TAMPA, Fla. (WFLA) — Christmas is almost here, which means it’s time for NORAD to start tracking Santa’s journey across the world!

Every year, the North American Aerospace Defense Command – or NORAD – tracks Santa Claus on his Christmas Eve trip around the globe. This year marks the 66th anniversary of the Santa Tracker.

Here’s everything you need to know:

When can I start tracking Santa?

The official NORAD Tracks Santa website is already in countdown mode. It will start providing updates on Santa’s preparations starting at 4 a.m. EST on Christmas Eve, Dec. 24. Trackers can then keep tabs on Santa’s location around the world starting at 6 a.m. EST.

How can I track Santa?

NORAD now provides several different options for tracking Santa, like the NORAD Tracks Santa website available online. The website is available in several different languages.

If you’re on the go, you can also download the NORAD Tracks Santa app from the Apple App Store or Google Play Store to track him on your smartphone or tablet. According to NORAD, you can also track Santa’s journey on their FacebookTwitter and Instagram pages, as well as three other platforms they’ve partnered with: Bing, Amazon Alexa and OnStar.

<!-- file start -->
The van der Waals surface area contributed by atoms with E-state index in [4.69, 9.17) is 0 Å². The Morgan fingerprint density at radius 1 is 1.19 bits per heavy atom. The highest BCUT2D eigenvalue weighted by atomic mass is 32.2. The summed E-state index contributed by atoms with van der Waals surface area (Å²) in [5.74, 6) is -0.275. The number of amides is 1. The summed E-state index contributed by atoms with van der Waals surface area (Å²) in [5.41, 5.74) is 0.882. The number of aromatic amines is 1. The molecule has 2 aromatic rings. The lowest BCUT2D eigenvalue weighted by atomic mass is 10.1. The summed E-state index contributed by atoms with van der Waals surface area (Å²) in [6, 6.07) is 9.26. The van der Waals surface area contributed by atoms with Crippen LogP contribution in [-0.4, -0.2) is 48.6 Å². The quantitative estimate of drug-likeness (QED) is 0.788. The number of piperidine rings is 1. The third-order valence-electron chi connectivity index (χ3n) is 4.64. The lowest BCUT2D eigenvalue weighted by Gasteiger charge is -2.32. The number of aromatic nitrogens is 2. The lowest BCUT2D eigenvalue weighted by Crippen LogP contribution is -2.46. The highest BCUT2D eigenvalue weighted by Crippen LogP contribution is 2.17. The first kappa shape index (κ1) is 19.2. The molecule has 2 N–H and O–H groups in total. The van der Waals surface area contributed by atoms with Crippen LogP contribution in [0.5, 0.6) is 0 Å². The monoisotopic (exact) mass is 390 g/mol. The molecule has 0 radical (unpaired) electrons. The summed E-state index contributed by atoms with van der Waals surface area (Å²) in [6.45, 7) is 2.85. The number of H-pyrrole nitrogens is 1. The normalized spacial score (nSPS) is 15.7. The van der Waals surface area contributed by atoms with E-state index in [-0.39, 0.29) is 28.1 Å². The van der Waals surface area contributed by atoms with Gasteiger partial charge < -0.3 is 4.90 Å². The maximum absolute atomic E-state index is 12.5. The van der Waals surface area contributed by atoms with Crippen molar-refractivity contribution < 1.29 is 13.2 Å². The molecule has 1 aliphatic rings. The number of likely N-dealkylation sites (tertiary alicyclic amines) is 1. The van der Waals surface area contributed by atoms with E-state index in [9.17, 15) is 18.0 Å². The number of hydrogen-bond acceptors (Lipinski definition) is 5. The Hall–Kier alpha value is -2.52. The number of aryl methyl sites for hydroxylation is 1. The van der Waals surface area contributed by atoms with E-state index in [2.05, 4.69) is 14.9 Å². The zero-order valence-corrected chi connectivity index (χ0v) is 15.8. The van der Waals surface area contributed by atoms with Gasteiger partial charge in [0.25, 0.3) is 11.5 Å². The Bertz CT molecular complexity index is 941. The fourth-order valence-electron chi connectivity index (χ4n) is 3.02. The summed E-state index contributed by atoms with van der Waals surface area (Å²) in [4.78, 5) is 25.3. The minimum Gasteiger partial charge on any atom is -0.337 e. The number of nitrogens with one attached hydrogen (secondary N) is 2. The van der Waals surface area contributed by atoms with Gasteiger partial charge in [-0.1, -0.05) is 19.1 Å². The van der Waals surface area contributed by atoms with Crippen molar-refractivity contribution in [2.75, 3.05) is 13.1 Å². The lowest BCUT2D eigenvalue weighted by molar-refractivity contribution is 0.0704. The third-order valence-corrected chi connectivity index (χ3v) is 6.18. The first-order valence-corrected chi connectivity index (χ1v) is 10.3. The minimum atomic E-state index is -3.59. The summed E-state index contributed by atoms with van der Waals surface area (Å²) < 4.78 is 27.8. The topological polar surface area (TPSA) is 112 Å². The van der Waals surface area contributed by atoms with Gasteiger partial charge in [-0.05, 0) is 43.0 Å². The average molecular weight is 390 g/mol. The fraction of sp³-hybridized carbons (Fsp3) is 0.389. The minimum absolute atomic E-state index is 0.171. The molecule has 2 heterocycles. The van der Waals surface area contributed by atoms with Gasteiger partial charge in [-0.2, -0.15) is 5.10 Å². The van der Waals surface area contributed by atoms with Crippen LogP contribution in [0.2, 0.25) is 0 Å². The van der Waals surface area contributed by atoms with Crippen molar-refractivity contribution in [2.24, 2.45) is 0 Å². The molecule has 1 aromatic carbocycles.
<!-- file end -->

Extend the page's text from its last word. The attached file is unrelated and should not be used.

“Anytime on December 24, Amazon Alexa users can ask for Santa’s location through the NORAD Tracks Santa skill for Amazon Alexa, and OnStar subscribers can press the OnStar button in their vehicles to locate Santa. Santa Trackers can also use the Bing search engine to learn of Santa’s location,” NORAD said on its website.

The option to call NORAD Santa Trackers is also still available. Families can call the toll-free number 1-877-Hi-NORAD (1-877-446-6723) starting at 6 a.m. EST on Christmas Eve for updates.

How long has NORAD been tracking Santa?

Santa’s journey has been tracked by NORAD since 1955 – and it all started because of a simple mistake.

According to NORAD, a young child accidentally called the unlisted phone number for the Continental Air Defense Command, or CONAD, in 1955. The child thought they were calling Santa, but had dialed a misprinted phone number from a department store ad in the local newspaper.

“Air Force Col. Harry Shoup, the commander on duty that night who answered the child’s phone call, was quick to realize a mistake had been made and assured the child he was Santa,” NORAD said. “After more incoming calls, Shoup assigned a duty officer to continue answering calls and a tradition was born.”

The tradition continued when NORAD formed in 1958. Now, several million people visit the Santa Tracker every year from more than 200 countries and territories.